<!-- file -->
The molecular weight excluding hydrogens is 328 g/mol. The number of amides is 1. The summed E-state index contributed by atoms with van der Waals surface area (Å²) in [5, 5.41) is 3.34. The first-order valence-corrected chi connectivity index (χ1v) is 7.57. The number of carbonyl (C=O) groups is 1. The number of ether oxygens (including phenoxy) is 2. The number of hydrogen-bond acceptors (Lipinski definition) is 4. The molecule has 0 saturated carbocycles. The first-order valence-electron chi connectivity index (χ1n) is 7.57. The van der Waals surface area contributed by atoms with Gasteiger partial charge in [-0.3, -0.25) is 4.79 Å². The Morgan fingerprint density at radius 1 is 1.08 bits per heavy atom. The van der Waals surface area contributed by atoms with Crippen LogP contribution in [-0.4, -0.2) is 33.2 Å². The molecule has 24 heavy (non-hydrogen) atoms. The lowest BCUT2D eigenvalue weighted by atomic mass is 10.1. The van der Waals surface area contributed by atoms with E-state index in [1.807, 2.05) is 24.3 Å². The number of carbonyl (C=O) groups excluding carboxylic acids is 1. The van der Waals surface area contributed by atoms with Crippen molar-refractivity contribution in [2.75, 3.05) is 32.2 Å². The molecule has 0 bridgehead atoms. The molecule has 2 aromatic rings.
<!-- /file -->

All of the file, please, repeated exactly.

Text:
The molecular weight excluding hydrogens is 328 g/mol. The number of amides is 1. The summed E-state index contributed by atoms with van der Waals surface area (Å²) in [5, 5.41) is 3.34. The first-order valence-corrected chi connectivity index (χ1v) is 7.57. The number of carbonyl (C=O) groups is 1. The number of ether oxygens (including phenoxy) is 2. The number of hydrogen-bond acceptors (Lipinski definition) is 4. The molecule has 0 saturated carbocycles. The first-order valence-electron chi connectivity index (χ1n) is 7.57. The van der Waals surface area contributed by atoms with Gasteiger partial charge in [-0.3, -0.25) is 4.79 Å². The Morgan fingerprint density at radius 1 is 1.08 bits per heavy atom. The van der Waals surface area contributed by atoms with Crippen LogP contribution in [-0.4, -0.2) is 33.2 Å². The molecule has 24 heavy (non-hydrogen) atoms. The lowest BCUT2D eigenvalue weighted by atomic mass is 10.1. The van der Waals surface area contributed by atoms with E-state index in [1.807, 2.05) is 24.3 Å². The number of carbonyl (C=O) groups excluding carboxylic acids is 1. The van der Waals surface area contributed by atoms with Crippen molar-refractivity contribution in [2.75, 3.05) is 32.2 Å². The molecule has 0 bridgehead atoms. The molecule has 2 aromatic rings.